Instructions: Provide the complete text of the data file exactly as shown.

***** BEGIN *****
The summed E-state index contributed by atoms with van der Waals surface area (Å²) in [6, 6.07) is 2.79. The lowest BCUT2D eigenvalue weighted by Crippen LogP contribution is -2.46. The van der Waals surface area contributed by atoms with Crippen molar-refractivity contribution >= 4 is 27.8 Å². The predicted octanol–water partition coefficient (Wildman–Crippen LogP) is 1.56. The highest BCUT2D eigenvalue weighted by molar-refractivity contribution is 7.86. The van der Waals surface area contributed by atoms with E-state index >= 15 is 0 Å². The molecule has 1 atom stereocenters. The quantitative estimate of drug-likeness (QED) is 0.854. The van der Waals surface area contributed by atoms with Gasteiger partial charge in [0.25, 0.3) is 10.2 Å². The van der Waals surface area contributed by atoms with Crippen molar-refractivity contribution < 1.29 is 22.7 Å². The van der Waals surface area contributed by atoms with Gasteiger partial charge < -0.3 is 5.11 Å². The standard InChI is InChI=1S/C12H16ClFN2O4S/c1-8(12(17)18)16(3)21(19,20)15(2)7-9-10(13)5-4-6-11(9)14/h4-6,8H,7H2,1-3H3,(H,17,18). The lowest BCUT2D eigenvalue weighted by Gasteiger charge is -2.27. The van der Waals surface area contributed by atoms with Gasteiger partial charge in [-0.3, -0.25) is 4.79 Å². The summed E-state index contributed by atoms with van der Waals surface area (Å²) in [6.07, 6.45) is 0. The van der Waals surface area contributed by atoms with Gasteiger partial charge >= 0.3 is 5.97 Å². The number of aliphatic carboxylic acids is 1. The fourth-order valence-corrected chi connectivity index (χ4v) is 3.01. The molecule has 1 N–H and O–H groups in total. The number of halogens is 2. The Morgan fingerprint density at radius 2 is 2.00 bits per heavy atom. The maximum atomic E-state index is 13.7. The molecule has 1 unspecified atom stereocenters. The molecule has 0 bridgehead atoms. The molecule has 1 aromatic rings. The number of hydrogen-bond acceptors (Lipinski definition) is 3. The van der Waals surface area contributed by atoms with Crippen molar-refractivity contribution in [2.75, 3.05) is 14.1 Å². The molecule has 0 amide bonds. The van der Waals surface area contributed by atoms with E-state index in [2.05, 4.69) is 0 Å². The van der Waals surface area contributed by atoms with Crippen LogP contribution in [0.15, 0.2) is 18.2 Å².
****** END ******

The summed E-state index contributed by atoms with van der Waals surface area (Å²) in [6, 6.07) is 2.79. The lowest BCUT2D eigenvalue weighted by Crippen LogP contribution is -2.46. The van der Waals surface area contributed by atoms with Crippen molar-refractivity contribution >= 4 is 27.8 Å². The predicted octanol–water partition coefficient (Wildman–Crippen LogP) is 1.56. The highest BCUT2D eigenvalue weighted by molar-refractivity contribution is 7.86. The van der Waals surface area contributed by atoms with E-state index >= 15 is 0 Å². The molecule has 1 atom stereocenters. The quantitative estimate of drug-likeness (QED) is 0.854. The van der Waals surface area contributed by atoms with Gasteiger partial charge in [0.25, 0.3) is 10.2 Å². The van der Waals surface area contributed by atoms with Crippen molar-refractivity contribution < 1.29 is 22.7 Å². The van der Waals surface area contributed by atoms with Gasteiger partial charge < -0.3 is 5.11 Å². The standard InChI is InChI=1S/C12H16ClFN2O4S/c1-8(12(17)18)16(3)21(19,20)15(2)7-9-10(13)5-4-6-11(9)14/h4-6,8H,7H2,1-3H3,(H,17,18). The lowest BCUT2D eigenvalue weighted by Gasteiger charge is -2.27. The van der Waals surface area contributed by atoms with Gasteiger partial charge in [-0.3, -0.25) is 4.79 Å². The summed E-state index contributed by atoms with van der Waals surface area (Å²) in [6.07, 6.45) is 0. The van der Waals surface area contributed by atoms with Gasteiger partial charge >= 0.3 is 5.97 Å². The number of aliphatic carboxylic acids is 1. The fourth-order valence-corrected chi connectivity index (χ4v) is 3.01. The molecule has 1 N–H and O–H groups in total. The number of halogens is 2. The Morgan fingerprint density at radius 2 is 2.00 bits per heavy atom. The maximum atomic E-state index is 13.7. The molecule has 1 unspecified atom stereocenters. The molecule has 0 bridgehead atoms. The molecule has 1 aromatic rings. The number of hydrogen-bond acceptors (Lipinski definition) is 3. The van der Waals surface area contributed by atoms with Crippen molar-refractivity contribution in [2.75, 3.05) is 14.1 Å². The molecule has 0 amide bonds. The van der Waals surface area contributed by atoms with E-state index in [2.05, 4.69) is 0 Å². The van der Waals surface area contributed by atoms with Crippen LogP contribution in [0.15, 0.2) is 18.2 Å².